Patricia Gligor – Visiting the Scene of the Crime

February 14, 2016


I am so happy and honored that Patricia Gligor is the first to help me get my 2016 author spotlight blogs get going!

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Patricia Gligor

Madeline, thank you for inviting me to be your guest.

I think writing is magical!

When I sit down to write, I immerse myself in another world. My “real” life disappears as I get into the minds and lives of my characters. What will happen to them? And, where will it happen?

You see, setting is very important to me, second only to character and plot. I wouldn’t dream of writing a book where the story takes place in a location that’s unfamiliar to me. While research is important (and necessary), it can be accomplished in a number of ways. But, in addition to research, I need to have a “feel” for a location in order to write about it. For me, that means visiting the “scene of the crime.”

One of the first things writers learn is to write about what we know. That’s one of the reasons I chose the west side of Cincinnati for the location of my first three books, Mixed Messages, Unfinished Business and Desperate Deeds. I grew up (and still live) not far from where my main character and her family live – in an old Victorian on a tree-lined street in what feels like a safe, peaceful neighborhood. It isn’t.
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In my fourth book, Mistaken Identity, I decided to give my characters a change of scenery. The book takes place on Fripp Island and in Beaufort, South Carolina, places I’d recently visited while on vacation. I love the ocean and I enjoy walking the beach. The hot sun on my face, the cool breezes and the sand between my toes. Fortunately for me, I’ve never found a body there, but my main character did.
Clipboard04I’m currently working on the fifth book in the series and it will also be set in South Carolina. It had been awhile since I’d been to Mt. Pleasant and Charleston so, last summer, a friend and I took a trip south. We stayed in Mt. Pleasant and drove across the bridge to Charleston and I was able to once again get a “feel” for the area. And, as I always do, to take a lot of pictures for the bulletin board above my desk, which helps me to feel, when I’m back at home and writing, as if I’m still there.
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I hope you’ll visit me at my blog: http://pat-writersforum.blogspot.com/
And here’s the link to my Amazon author page: http://tinyurl.com/8sd2cz4.
Happy Reading!

I’ve read Patricia’s novels, and she definitely knows how to take you there! And for me, that’s one the most important aspects of a “story well told.” Looking forward to “visiting” South Carolina through Patricia’s eyes and words.


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13 Responses to “Patricia Gligor – Visiting the Scene of the Crime”

  1. mmgornell said

    Thank you, Patricia, for a wonderful visit! Come back anytime!

  2. It’s nice to meet another writer, Paul. Thanks for stopping by!

  3. Very good post, Patricia. I agree about writing what you know. I think it often gets a bad rap. Most of my early work–flash fiction and short stories–were set on the Nipomo Mesa where I live now and they really came alive for me in the writing. Setting is also a character in the great books so you’re on the right track there for sure. Where would Rebecca be without Mannerly, or GWTW without Tara and this list goes on. Disappear when I write as well. Unfortunately my husband, Bob, often feels like a widower, least in the writing sense. 🙂 Happy Vals your way. Paul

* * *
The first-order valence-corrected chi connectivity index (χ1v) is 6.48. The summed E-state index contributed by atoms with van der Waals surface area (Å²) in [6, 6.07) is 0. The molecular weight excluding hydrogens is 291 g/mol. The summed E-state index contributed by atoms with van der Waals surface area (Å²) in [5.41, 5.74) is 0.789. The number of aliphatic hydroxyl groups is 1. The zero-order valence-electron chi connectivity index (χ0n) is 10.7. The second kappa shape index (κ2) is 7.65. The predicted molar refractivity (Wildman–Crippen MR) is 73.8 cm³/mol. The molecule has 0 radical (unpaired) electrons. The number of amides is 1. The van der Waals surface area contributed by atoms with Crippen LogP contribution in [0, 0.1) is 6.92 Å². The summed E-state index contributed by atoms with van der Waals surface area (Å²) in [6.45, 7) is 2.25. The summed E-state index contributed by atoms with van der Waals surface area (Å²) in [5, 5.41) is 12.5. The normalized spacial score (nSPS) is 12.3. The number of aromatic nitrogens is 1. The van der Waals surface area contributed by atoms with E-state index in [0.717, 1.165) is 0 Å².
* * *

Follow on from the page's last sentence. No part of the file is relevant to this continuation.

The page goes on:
4. Marja,
    I’ve had many local readers tell me they loved picturing the location as they read, trying to figure out exactly where my main characters live. Fun!

  5. Excellent post, Pat! My current WIP will take place in a fictitious town in Washington. Believe it or not, listening to the frogs at night inspired the location. I’ve learned that a real location can inspire a fictitious one, but I agree that a real location is better. People can read your book and relate to it.

  6. Thanks, Evelyn! That’s quite a compliment coming from a writer of your caliber. 🙂

  7. You certainly do a great job of writing what you know. There’s always a great “sense of place” in your novels. Looking forward to reading your next.

  8. Thank you, Elaine!
    Another writer who uses setting to create suspense is my host, Madeline Gornell. When I read her books, I’m transported to a place I’ve never been to but would very much like to visit.

  9. elainefaber4u said

    An interesting ‘location’ or ‘setting’ is often the thing that attracts a reader to your book, either a place or time they have been or wished to be. Thanks for sharing your thoughts and best luck with your book.

  10. John,
    So true! As an example, Marilyn Meredith does an incredible job of that. She once wrote that setting is like another character in her books.

  11. Pat, I agree that setting is vital. It’s important to get an atmosphere right, and then (for us mystery writers) to make the same atmosphere go wrong.

  12. Happy Valentine’s Day to you too, Madeline! Thanks so much for inviting me to be your guest.

  13. mmgornell said

    Good morning, Patricia. Happy Valentine’s Day, and welcome!

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